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Colm Meaney

in 2007
Born Colm J. Meaney
30 May 1953 (1953-05-30) (age 56)
Dublin, Ireland
Occupation Actor
Years active 1978–present
Spouse(s) Bairbre Dowling (1977-1994)
Ines Glorian (15 March 2007-present)

Colm J. Meaney (first name pronounced /ˈkɒləm/;[1] born 30 May 1953) is an Irish actor widely known for playing Miles O'Brien in Star Trek: The Next Generation and Star Trek: Deep Space Nine. He is second only to Michael Dorn in most appearances in Star Trek episodes. He has guest-starred on many TV shows from Law & Order to The Simpsons. He has also had a significant career in motion pictures, recently appearing in the British sports film The Damned United.

Contents

Early life

Meaney was born in Dublin. He started studying acting when he was fourteen years of age, and entered the Abbey Theatre School of Acting after secondary school. He became a member of the Irish National Theatre and spent the next eight years in England, touring with several theatre companies.

Career

Meaney's first television appearance was in Z-Cars on BBC1 in 1978. He guest-starred on shows such as Remington Steele and Moonlighting before embarking on a successful film career; he received a Golden Globe nomination for Best Actor for his role in The Snapper.

Meaney first appeared on Star Trek: The Next Generation in 1987 in its pilot episode, "Encounter At Farpoint". His character was eventually given the name of Miles O'Brien. In 1993, Meaney left The Next Generation for its spin-off Star Trek: Deep Space Nine, and remained on Deep Space Nine until its final episode in 1999. With 225 total appearances on Star Trek (173 on Deep Space Nine and 52 on The Next Generation), he has made more appearances on the franchise than any other actor except Michael Dorn (280). Meaney appeared in two Star Trek pilot episodes (The Next Generation and Deep Space Nine), a distinction shared with Patrick Stewart and Armin Shimerman. Meaney is also one of six actors to appear in the finales of two different Star Trek series.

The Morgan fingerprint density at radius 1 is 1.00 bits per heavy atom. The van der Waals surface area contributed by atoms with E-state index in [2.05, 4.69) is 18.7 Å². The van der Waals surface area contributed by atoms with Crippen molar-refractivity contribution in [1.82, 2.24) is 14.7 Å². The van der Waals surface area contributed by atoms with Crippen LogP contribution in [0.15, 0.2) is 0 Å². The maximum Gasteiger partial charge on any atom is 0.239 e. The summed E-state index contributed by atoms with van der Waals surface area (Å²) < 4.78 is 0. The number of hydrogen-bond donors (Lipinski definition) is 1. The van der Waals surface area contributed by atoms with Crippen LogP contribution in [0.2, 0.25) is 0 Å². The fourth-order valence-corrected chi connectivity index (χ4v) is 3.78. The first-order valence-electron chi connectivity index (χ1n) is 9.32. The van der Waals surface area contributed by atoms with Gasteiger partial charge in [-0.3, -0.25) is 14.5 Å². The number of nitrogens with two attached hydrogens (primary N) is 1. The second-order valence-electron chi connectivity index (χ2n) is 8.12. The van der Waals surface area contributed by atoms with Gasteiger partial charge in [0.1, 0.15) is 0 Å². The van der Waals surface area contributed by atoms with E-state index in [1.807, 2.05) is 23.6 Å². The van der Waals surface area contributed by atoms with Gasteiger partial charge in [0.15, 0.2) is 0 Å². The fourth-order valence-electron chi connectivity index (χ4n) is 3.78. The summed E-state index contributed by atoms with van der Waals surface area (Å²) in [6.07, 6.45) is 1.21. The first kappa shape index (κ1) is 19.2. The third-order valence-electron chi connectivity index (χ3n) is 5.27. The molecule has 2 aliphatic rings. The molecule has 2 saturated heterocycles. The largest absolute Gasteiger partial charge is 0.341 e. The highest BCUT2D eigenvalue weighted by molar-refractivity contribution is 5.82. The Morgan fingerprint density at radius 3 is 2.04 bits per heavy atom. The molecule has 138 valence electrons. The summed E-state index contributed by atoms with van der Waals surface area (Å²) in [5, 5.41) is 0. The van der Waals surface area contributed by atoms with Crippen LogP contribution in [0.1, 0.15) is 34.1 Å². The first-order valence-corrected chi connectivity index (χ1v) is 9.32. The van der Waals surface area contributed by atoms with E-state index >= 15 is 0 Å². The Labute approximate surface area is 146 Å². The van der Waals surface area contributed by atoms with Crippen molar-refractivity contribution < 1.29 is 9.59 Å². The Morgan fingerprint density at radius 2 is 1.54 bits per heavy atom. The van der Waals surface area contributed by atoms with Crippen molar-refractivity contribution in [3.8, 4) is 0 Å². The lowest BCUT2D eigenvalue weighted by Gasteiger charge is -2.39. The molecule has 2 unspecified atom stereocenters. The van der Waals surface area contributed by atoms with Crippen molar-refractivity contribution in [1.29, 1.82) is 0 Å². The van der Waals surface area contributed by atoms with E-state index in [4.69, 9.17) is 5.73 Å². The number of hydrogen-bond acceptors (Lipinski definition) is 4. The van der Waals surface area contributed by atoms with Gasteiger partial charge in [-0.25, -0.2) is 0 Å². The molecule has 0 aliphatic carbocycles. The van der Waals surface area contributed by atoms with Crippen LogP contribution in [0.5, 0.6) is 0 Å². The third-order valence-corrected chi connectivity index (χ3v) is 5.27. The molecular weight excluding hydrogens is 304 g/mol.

He had played as Colum O'Hara in 1994 Scarlett sequel to Gone With the Wind.

He has also played a minor recurring role as Cowen,[2] leader of the Genii on the Sci-fi Channel series Stargate Atlantis,[3] guest-starred on Law & Order, Law & Order: Criminal Intent and appeared as Bob O'Donnell on the ABC show Men In Trees.

He was the only actor to appear in all three film adaptations of Roddy Doyle's The Barrytown Trilogy wherein he played the father of the Rabbitte family; however due to rights issues the family name changed from film to film.

His stage appearances include the Old Vic production of Eugene O'Neill's A Moon for the Misbegotten.

Meaney starred in British comedy film Three and Out released in the UK on 25 April 2008. On July of the same year An Post (Irish mail agency) issued a postage stamp showing Colm Meaney as Joe Mullen in the film Kings.[4]

In 2009 Meaney co-stared with Gerard Butler and Jamie Foxx in Law Abiding Citizen wherein he played Detective Dunnigan.

In March 2009 Meaney guest-starred as an Irish bartender on the St. Patrick's Day episode of The Simpsons, "In the Name of the Grandfather". In the same month the British film The Damned United was released, chronicling the 44-day period in which Brian Clough was manager of Leeds United. Meaney played the former Leeds manager Don Revie.

Personal life

Meaney was married to Irish actress Bairbre Dowling, but they are now divorced. He remarried in March 2007 to Ines Glorian. He currently lives in the Majorcan town of Sóller. He is unrelated to the science fiction writer John Meaney, though the latter's brother is also named Colm Meaney.

Meaney is an outspoken supporter of the Irish Republican political party Sinn Féin[5] and, while not currently a member, admitted that he had joined the party when he was 14.[6]

He is a fan of Dublin's Gaelic football team and Shamrock Rovers.

Filmography

Film
Year Title Role Notes
1981 Nailed Younger Protestant
Les Roses de Dublin Michael Kavanaugh TV miniseries
1983 Playboy of the Western World Shawn TV film
1984 The Hidden Curriculum David Dunn TV film
1987 Kenny Rogers as The Gambler, Part III: The Legend Continues Tinkerer TV film
Omega Syndrome Sean
The Dead Mr. Bergin
1989 Perfect Witness Meagher TV film